Team Murder No Brain No Headache.


Not Exactly A Sucker Punch

For some stupid reason I thought this typo was pretty funny and telling of how Forbes usually reports on technology. Yeah, I know 'typo' which I am more than capable of outperforming most major outlets on many day of the week. In any case, here is a more substantial instance of sloppiness from the article that the above came from. Their version of Red Hat lineage doesn't exactly square up with the history that most of remember from being around when it happened:

When Szulik arrived at Red Hat in 1998 after stints at Interleaf and MapInfo, its revenue came from retail sales of a shrink-wrapped Linux OS and follow-on monthly fees for bug fixes. The code was free to download, but it was too unstable for customers wanting hassle-free systems. Users were devout techies, many of whom paid for one machine's support while copying the OS on hundreds of others. Red Hat engineers, mostly young diehards, were okay with the sloppy business model.

This is partially right but still a very shallow analysis. What I think killed the boxed Red Hat more than anything else is the escalation of the version numbering wars. I owned a copy of RH 6.0 and it was amazingly buggy and poorly put together. The 7.0 gcc snafu was even more damaging. Was it due to a lack of warnings about the state of gcc development? Not really. The push for new releases and blatant disregard for 'reference' versions:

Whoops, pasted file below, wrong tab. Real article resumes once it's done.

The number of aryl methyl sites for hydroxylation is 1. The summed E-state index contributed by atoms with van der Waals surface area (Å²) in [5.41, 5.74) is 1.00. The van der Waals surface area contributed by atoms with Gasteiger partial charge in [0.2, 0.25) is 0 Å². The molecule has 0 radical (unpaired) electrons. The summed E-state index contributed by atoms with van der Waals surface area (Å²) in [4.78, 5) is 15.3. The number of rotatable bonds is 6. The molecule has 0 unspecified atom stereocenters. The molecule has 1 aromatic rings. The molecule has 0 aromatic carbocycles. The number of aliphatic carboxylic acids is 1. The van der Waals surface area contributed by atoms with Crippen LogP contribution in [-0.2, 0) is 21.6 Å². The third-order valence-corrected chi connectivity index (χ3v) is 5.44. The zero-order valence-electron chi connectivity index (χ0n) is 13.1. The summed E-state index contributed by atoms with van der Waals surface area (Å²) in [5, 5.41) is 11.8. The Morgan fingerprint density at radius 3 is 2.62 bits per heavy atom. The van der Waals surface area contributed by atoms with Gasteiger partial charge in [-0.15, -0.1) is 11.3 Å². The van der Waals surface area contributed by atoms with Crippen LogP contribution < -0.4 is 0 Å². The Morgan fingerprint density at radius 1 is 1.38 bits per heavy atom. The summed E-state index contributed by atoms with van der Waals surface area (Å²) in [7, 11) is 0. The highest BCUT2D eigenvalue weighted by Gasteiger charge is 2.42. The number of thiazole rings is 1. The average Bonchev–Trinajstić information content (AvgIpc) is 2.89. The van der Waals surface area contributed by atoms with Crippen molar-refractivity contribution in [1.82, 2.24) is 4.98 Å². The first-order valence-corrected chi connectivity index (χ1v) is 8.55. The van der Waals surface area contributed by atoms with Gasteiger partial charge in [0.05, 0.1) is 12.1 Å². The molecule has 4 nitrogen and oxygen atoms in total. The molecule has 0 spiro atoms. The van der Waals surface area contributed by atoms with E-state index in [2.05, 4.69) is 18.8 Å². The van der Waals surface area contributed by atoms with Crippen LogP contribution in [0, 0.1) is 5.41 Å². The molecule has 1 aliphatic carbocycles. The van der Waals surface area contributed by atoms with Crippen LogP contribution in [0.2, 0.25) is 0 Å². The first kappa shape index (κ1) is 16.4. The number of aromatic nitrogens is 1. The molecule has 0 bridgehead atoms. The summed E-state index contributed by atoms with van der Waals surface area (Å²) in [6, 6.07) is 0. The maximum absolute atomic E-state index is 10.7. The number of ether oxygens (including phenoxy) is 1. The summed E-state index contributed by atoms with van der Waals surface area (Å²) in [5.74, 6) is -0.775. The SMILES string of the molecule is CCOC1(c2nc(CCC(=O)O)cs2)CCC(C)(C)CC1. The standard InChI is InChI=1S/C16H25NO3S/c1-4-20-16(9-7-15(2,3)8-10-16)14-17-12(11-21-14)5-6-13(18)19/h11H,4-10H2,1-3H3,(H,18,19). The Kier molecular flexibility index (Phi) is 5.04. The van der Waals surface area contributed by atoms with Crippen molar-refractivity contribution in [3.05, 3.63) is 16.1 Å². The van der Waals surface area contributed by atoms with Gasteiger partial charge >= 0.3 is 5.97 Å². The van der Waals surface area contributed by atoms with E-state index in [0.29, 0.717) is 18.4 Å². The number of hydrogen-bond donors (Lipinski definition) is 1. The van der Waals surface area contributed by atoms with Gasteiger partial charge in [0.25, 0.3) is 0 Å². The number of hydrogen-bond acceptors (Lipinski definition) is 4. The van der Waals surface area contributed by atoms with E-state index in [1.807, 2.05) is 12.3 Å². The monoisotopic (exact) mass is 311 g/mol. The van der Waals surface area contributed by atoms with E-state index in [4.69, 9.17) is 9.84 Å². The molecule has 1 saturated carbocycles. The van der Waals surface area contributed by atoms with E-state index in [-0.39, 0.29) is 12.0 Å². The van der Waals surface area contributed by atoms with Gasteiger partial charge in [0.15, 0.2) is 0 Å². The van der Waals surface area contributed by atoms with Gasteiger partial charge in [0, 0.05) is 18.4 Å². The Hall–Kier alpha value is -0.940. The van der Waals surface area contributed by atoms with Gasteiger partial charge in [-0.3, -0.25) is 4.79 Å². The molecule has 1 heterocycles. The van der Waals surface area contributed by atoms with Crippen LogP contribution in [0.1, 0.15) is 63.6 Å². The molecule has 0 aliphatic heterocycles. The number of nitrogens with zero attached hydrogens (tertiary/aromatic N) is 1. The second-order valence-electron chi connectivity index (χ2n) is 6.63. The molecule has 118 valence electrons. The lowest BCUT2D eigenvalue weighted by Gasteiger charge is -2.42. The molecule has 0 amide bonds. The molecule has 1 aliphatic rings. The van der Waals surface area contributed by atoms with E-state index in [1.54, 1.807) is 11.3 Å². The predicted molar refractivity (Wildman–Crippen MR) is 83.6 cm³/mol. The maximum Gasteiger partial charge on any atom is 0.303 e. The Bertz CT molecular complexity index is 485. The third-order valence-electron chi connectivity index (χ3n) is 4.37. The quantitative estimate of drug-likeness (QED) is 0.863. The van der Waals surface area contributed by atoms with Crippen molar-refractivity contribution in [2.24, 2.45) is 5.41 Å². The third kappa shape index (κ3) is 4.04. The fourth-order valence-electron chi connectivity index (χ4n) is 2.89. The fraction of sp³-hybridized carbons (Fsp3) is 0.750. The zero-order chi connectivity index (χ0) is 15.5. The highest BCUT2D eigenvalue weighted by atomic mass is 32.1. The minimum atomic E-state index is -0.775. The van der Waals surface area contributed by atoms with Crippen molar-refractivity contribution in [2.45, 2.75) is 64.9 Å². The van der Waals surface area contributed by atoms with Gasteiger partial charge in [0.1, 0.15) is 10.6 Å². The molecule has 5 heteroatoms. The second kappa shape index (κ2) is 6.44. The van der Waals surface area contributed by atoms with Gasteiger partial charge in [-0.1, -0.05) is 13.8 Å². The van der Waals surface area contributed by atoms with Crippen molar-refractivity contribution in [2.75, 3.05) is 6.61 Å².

"I want people to be prepared to ship new and innovative things," Cox wrote in the discussion, "If everyone complains about not shipping precise reference kernels, then all of a sudden for [kernel] 2.2 I become some anointed high power for approval for vendors--that is something I don't wish to be and which would be very, very bad for Linux. Do you really want a world where you cannot buy a distribution with 2.2 that has Reiserfs because Alan Cox refused to merge it with the mainstream?"

when they weren't sexy enough unless, of course, it was the LSB. I have a feeling that someone way more knowledgeable about this is going to knock me for a loop but that's my take on it. Don't ship a distribution with a broken version of gcc. Just don't. It just doesn't jibe with the Forbes version of the argument where everyone is all bummed at RH for making money. They fail to grasp that part of building things through a community of developers often results in people expressing opinions that aren't swiped from the Motley Fool and based on real life experience. Imagine that shit.

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